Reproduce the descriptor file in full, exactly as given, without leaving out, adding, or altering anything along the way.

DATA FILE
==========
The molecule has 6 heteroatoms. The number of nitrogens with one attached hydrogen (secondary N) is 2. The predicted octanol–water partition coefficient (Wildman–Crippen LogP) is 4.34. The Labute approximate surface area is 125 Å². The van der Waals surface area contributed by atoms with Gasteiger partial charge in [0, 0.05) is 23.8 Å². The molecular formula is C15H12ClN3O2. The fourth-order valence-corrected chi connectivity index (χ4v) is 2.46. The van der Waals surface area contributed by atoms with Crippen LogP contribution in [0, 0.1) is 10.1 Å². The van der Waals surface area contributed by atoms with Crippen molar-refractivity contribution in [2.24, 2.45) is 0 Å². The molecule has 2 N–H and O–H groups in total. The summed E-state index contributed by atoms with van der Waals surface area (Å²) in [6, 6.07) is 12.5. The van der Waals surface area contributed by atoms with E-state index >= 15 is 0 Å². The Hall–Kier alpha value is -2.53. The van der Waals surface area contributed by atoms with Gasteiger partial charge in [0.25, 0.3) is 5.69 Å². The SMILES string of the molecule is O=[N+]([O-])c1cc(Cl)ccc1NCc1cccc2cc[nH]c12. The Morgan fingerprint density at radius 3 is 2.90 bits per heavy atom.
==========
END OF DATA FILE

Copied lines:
The molecule has 6 heteroatoms. The number of nitrogens with one attached hydrogen (secondary N) is 2. The predicted octanol–water partition coefficient (Wildman–Crippen LogP) is 4.34. The Labute approximate surface area is 125 Å². The van der Waals surface area contributed by atoms with Gasteiger partial charge in [0, 0.05) is 23.8 Å². The molecular formula is C15H12ClN3O2. The fourth-order valence-corrected chi connectivity index (χ4v) is 2.46. The van der Waals surface area contributed by atoms with Crippen LogP contribution in [0, 0.1) is 10.1 Å². The van der Waals surface area contributed by atoms with Crippen molar-refractivity contribution in [2.24, 2.45) is 0 Å². The molecule has 2 N–H and O–H groups in total. The summed E-state index contributed by atoms with van der Waals surface area (Å²) in [6, 6.07) is 12.5. The van der Waals surface area contributed by atoms with E-state index >= 15 is 0 Å². The Hall–Kier alpha value is -2.53. The van der Waals surface area contributed by atoms with Gasteiger partial charge in [0.25, 0.3) is 5.69 Å². The SMILES string of the molecule is O=[N+]([O-])c1cc(Cl)ccc1NCc1cccc2cc[nH]c12. The Morgan fingerprint density at radius 3 is 2.90 bits per heavy atom.